When it comes to having a memorable wedding, one of the things guests won’t forget about is the food. And you definitely want your nearest and dearest talking about the menu at your event for all the right reasons. So take a look at these 11 missteps to make sure you choose wisely.
Pleasing only your palette.
You need to think about what is pleasing to everyone, not just you, says Jyl Deering, Chancey Charm Boston and Cape Cod Wedding Planner. “Just because you are vegan or gluten free, the other 100 people at your wedding might not be. Make sure you have options that will keep everyone fed, full and pleased.”
Forgetting about dietary needs.
Some guests aren’t just picky eaters; they might have actual conditions (like celiac disease) that come with strict dietary restrictions. “There are many delicious menu options that can please the palette of the guests with even the most restricted dietary needs,” says is Mystique Latese of Wedding Planner Bootcamp. “Brides should take full advantage of the culinary expertise of their caterer and challenge them to create alternative menu options that they themselves would find delicious as well as substantial. In doing so, guests with restrictions will still enjoy a more inclusive dining experience.”
Offering too much at cocktail hour.
While there are so many fun and creative cocktail hour options now, it’s important to remember that the food served during this time is not supposed to be the dinner, says Andrea Correale of Elegant Affairs. Don’t stuff them too much and then they don’t enjoy the food at the reception.
Serving kids the same food.
If you’re having children at the wedding reception, don’t forget to ask the caterer about planning a separate children’s menu, says Chef Christophe Kubiak of La Bonne Cuisine Catering and Events. “Remember that children can be finicky and have simple tastes, so they may not be too happy with your offerings, which may make the parents have to leave the festivities early.”
Just picking off the menu.
Many caterers offer “wedding packages” that are standard, easy to understand, and based on their vast experience of what brides have liked in the past. However, these also can be boring sometimes, says Chef Kubiak. “Ask your caterer if you can also see their regular menu. You may find more interesting options there, and sometimes at better prices!”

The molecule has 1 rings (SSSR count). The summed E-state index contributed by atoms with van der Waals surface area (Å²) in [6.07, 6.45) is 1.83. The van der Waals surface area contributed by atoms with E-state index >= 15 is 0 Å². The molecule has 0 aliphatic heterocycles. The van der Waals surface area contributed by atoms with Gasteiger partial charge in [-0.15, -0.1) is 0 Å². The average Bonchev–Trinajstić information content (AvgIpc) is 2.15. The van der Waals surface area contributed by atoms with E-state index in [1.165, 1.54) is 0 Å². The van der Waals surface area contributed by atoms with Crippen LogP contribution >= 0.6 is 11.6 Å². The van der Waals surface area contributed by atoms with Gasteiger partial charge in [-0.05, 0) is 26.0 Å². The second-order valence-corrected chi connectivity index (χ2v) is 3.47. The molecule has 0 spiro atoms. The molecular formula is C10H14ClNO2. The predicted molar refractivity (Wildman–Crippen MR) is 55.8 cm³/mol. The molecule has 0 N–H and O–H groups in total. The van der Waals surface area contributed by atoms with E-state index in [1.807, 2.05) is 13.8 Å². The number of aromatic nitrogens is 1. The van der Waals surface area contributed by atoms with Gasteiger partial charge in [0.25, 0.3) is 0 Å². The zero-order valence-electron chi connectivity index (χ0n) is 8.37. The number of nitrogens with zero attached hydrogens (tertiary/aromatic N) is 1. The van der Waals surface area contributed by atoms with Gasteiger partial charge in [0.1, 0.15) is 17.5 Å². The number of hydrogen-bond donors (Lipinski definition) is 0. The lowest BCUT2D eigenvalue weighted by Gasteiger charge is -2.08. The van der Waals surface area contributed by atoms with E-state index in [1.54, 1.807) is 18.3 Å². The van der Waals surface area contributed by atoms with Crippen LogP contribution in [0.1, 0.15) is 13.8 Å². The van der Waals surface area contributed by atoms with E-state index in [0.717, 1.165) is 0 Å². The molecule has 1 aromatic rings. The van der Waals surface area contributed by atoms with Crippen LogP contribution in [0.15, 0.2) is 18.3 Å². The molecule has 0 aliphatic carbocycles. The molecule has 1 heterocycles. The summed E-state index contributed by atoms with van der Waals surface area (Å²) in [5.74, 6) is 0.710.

Skipping the tasting.
Just because you enjoyed one dish does not mean you will enjoy everything your caterer has to offer, says Dara Pamplin of Dare2BDifferent Exclusive Events. “Some caterers will try and tell you, ‘Don’t worry you will love it,’ but by all means taste what you are planning on ordering. It may be a charge to sample some things but it’s worth it in the long run.”
Thinking a buffet is cheaper.
Many brides gravitate towards a buffet style menu because it seems like that would be cheaper, but plated dinners actually turn out to be more economical because no extra food has to be made, says Ellen Balkcom of Laurel Avenue. “There is an exact total needed so you don't wind up paying for wasted leftovers.”
Not thinking about how your food and alcohol of choice will mix.
While alcohol doesn’t affect the way your food tastes, food does affect the way your alcohol tastes, explains Skylar Caitlin, Chancey Charm Houston Wedding Planner. “Considering how the two are working together can create a complete palate experience that will elevate your wedding meal. A good rule of thumb is to pair the drink with the food’s sauce or seasoning. For example, pairing a sweet, low alcohol content drink with a spicy appetizer will help to counteract the spicy burn. Or try pairing more bitter cocktails or a high tannin red wine as a palate cleanser for a rich, fatty steak course.”
Choosing out-of-season foods.
Your menu should coincide with your season, so think heartier fare in the winter and lighter bites for summer. It will also be easier to get fresher ingredients if you choose what is local to your area. Menu choices that reflect the season will provide the best taste and visual presence, says Dawn Stafford of Gathering Souls.
Ordering cake for every guest.
This is costly, says Correale. Instead, she suggests making a smaller version and have sheet cake to cut in the back.
Forgetting about before and after.
Don't forget about appetizers and late night bites, says Deering. Make sure there is enough food for all, especially if you are planning a long day. Have some light fare available post-ceremony, and a late night pass of chicken fingers and fries or something fun to make your guests are eating enough!